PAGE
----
American Wire Gauge (AWG)
What is American Wire Gauge (AWG)?
American Wire Gauge (AWG, sometimes called the Brown & Sharpe wire gauge) is the standardized wire gauge system used to measure the size of electric conducting wire in the United States since 1857. AWG refers to wire made with a solid metal core. It is represented as a simple number that is calculated by finding the radius of the wire, squaring that number, and multiplying it by pi (AWG = πr²). The smaller the number is, the thicker the cable will be.
Stranded wire is also commonly referred to using AWG, but it a little more complex. Because standard cables are made using multiple wires instead of a single solid core, they can be given multiple numbers. For example, a
Ethernet is one of the most common types of cables, used to connect devices like computers and routers to the Internet. The end of an ethernet cable, an RJ45 connector, looks similar to the end of a phone cable, an RJ12, but bigger. While phone cables have four to six wires on the inside, ethernet cables use eight. Ethernet cables come in both solid and stranded variants.
There are a few different variations of ethernet, the foremost being the cable category. This type of cable is abbreviated as “Cat#”, with higher numbers being newer versions of ethernet capable of faster signal speeds. These categories are defined by the Institute of Electrical and Electronic Engineers (IEEE).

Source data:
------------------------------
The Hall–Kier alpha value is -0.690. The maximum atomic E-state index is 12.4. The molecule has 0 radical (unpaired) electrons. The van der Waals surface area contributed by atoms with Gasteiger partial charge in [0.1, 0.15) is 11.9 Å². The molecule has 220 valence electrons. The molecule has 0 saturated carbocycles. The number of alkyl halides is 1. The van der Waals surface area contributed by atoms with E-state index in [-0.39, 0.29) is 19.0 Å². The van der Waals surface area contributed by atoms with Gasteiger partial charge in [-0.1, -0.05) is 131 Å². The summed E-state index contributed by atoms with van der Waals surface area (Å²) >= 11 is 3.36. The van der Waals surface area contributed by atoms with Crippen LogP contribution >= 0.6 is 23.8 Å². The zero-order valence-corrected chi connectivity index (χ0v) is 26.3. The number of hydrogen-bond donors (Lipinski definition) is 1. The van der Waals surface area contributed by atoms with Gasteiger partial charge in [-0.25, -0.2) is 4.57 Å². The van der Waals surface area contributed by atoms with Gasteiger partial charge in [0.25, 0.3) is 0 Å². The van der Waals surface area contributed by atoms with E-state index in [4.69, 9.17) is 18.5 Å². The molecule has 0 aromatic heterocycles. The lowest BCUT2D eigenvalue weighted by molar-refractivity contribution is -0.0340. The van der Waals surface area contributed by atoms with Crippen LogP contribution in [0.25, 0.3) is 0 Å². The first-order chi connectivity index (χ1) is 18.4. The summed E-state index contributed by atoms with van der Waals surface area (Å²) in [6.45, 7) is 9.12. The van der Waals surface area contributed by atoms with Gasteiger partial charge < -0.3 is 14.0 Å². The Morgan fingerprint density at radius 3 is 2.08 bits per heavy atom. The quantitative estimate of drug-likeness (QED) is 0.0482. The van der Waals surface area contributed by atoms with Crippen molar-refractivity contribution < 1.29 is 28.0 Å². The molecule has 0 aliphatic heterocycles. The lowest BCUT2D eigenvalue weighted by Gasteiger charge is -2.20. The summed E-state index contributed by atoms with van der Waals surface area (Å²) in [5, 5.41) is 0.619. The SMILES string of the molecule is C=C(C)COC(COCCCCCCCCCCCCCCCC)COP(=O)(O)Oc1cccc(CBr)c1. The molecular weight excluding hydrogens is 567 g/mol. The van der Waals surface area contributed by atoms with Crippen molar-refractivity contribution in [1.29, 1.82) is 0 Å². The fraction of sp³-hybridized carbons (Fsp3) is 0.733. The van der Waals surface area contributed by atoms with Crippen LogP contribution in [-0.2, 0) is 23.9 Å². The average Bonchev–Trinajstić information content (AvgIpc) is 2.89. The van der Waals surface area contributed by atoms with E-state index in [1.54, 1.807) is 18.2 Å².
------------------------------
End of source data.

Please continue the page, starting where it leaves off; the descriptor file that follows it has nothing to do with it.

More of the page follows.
Some types of cables can be either solid or stranded. These terms both refer to the metal core at the center of the cable and are options for ethernet cables as well as some coax cables. Solid cables are made from solid metal while stranded cables are made of many hair-thin strands that are woven together. Each version has a number of advantages and disadvantages over the other.
Solid cables have a core made from a single metal line, typically copper or copper-clad steel. It is the more common of than stranded, being less costly. The single, thick strand of metal is more resistant to damage such as corrosion and makes the cables easy to manufacture. This also renders them more compact, allowing solid cables to be thinner than their stranded counterparts. Despite being thinner, the solid core makes solid cables less fle